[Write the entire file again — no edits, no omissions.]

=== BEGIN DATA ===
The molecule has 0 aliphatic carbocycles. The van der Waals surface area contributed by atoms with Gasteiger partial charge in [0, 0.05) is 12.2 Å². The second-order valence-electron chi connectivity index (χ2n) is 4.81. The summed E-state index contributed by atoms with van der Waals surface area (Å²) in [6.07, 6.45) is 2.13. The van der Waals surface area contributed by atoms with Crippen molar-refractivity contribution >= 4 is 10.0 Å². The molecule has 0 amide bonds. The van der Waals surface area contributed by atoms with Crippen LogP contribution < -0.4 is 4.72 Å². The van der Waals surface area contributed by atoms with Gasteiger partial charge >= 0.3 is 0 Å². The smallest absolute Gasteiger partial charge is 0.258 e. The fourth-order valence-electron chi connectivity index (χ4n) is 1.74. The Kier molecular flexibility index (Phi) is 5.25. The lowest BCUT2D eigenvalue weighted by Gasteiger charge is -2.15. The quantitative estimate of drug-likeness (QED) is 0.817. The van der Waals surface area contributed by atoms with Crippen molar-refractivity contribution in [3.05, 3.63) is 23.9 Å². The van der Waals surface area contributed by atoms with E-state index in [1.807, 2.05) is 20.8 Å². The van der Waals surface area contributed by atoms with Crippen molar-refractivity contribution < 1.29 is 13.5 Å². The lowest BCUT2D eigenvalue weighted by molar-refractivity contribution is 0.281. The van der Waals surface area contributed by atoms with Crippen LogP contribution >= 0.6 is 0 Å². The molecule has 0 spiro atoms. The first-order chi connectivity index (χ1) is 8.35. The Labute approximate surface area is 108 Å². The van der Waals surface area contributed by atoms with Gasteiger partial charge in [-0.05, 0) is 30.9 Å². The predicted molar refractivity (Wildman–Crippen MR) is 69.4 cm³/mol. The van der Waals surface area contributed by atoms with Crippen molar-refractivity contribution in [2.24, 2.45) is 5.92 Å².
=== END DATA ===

The molecule has 0 aliphatic carbocycles. The van der Waals surface area contributed by atoms with Gasteiger partial charge in [0, 0.05) is 12.2 Å². The second-order valence-electron chi connectivity index (χ2n) is 4.81. The summed E-state index contributed by atoms with van der Waals surface area (Å²) in [6.07, 6.45) is 2.13. The van der Waals surface area contributed by atoms with Crippen molar-refractivity contribution >= 4 is 10.0 Å². The molecule has 0 amide bonds. The van der Waals surface area contributed by atoms with Crippen LogP contribution < -0.4 is 4.72 Å². The van der Waals surface area contributed by atoms with Gasteiger partial charge >= 0.3 is 0 Å². The smallest absolute Gasteiger partial charge is 0.258 e. The fourth-order valence-electron chi connectivity index (χ4n) is 1.74. The Kier molecular flexibility index (Phi) is 5.25. The lowest BCUT2D eigenvalue weighted by Gasteiger charge is -2.15. The quantitative estimate of drug-likeness (QED) is 0.817. The van der Waals surface area contributed by atoms with Crippen molar-refractivity contribution in [3.05, 3.63) is 23.9 Å². The van der Waals surface area contributed by atoms with E-state index in [1.807, 2.05) is 20.8 Å². The van der Waals surface area contributed by atoms with Crippen molar-refractivity contribution < 1.29 is 13.5 Å². The lowest BCUT2D eigenvalue weighted by molar-refractivity contribution is 0.281. The van der Waals surface area contributed by atoms with Crippen LogP contribution >= 0.6 is 0 Å². The molecule has 0 spiro atoms. The first-order chi connectivity index (χ1) is 8.35. The Labute approximate surface area is 108 Å². The van der Waals surface area contributed by atoms with Gasteiger partial charge in [-0.05, 0) is 30.9 Å². The predicted molar refractivity (Wildman–Crippen MR) is 69.4 cm³/mol. The van der Waals surface area contributed by atoms with Crippen molar-refractivity contribution in [2.24, 2.45) is 5.92 Å².